Sexual assault, trauma, war, small town oppression – just some of the weighty themes woven into the very fabric of “The Road Dance”, a handsomely shot old-fashioned melodrama from writer-director Richie Adams. Based on the 2004 novel of the same name by John MacKay, “The Road Dance” handles its sensitive issues with the right amount of empathy and thoughtfulness. And though a touch soapy in spots, even those scenes are elevated by an eye-opening lead performance from Hermione Corfield.
Based on actual true events, the story is set in a small, tight-knit community in the Scottish Outer Hebrides. Kirsty McLeod (Corfield) has long been a dreamer, ever since the days of sitting on the beach with her late father, listening to him talk about the world beyond their shores. And while her father may be gone, she still dreams of more than planting potatoes on the same land farmed by her parents. She wants bigger things. She wants to go to America. But it’s a dream that seems so far out of reach.
As the outside world braces for the First World War, Kirsty lives in a tiny remote village with her hard-working mother, Mairi (Morven Christie) and her younger sister, Annie (Ali Fumiko Whitney). It’s an exquisitely realized setting, from the stone houses with grass covered rooftops to the collection of folks who make up the community. You have their priest, their constable, their doctor, and even an odd hermit named Skipper. They all bring such authenticity and character to the film.
Also among the locals is the well-mannered, book-loving Murdo (Will Fletcher) who returns to the village after a tour with the British military. He immediately takes a liking to Kirsty, and the two soon fall in love. But before they can begin their future together, Murdo and three other young men from the village are called to England where they’re to be sent to the Western Front. On the night before the four boys are sent off to war, the village honors them with a ‘road dance’. But for Kirsty, the already sad occasion takes a darker turn after she’s the victim of a horrific crime.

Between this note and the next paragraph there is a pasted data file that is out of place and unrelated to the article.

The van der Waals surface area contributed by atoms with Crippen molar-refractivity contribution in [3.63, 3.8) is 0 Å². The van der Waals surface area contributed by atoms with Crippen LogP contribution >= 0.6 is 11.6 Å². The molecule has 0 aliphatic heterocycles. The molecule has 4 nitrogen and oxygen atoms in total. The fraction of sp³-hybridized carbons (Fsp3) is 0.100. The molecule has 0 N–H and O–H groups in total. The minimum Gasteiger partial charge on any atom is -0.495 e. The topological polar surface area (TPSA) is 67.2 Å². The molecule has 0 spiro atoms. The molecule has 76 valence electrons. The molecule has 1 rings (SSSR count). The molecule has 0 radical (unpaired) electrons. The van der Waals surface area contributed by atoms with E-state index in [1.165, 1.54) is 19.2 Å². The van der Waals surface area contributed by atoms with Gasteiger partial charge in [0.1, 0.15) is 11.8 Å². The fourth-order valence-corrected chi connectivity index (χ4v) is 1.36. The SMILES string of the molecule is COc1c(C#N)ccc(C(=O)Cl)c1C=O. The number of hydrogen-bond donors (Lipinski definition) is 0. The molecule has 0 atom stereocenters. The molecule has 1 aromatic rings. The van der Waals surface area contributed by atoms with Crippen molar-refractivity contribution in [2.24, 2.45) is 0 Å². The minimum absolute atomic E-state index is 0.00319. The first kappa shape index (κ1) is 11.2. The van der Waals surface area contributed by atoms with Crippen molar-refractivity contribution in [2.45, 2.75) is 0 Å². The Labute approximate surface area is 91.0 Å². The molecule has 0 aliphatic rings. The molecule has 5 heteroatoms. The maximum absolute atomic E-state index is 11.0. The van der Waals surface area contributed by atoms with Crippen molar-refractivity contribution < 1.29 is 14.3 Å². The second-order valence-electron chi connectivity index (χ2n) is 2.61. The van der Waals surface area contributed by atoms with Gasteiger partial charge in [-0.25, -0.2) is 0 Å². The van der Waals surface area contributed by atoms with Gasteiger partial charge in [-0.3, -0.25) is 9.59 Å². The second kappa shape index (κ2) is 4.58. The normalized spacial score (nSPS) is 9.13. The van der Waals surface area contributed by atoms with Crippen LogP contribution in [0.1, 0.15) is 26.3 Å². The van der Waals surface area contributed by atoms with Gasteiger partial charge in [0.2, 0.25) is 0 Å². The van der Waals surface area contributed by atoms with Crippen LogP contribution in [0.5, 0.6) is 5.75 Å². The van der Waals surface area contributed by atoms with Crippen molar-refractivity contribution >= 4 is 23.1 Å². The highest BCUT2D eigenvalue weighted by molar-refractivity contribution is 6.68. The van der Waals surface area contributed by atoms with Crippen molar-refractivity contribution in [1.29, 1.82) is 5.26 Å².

From there the bulk of the film deals with the aftermath, in one part playing like a mystery to uncover Kirsty’s assailant. But the more potent aspect of the story follows a young woman forced to hide her trauma from a small town’s judgement. It’s here that Adams does an especially good job peeling back the many complicated layers, revealing the idyllic storybook setting to be anything but. And it’s in the film’s second half that the intensely committed and throughly engaging Corfield shines brightest. She does most of the film’s heavy lifting, earning our empathy through her honesty and vulnerability.
The movie does feel a little hammy at times (a fault of the screenplay, more so than the acting), and some of the early proclamations of love aren’t particularly convincing. I’m also not sure about the abruptness of the final scene. But there’s an overall sincerity to the storytelling that makes “The Road Dance” more than a standard-issue weepie. And as the drama unfolds to the ruggedly gorgeous backdrop, it’s hard not be swept away. But we’re always brought back to earth, in large part thanks to the revelatory lead work from Hermione Corfield – a star in the making.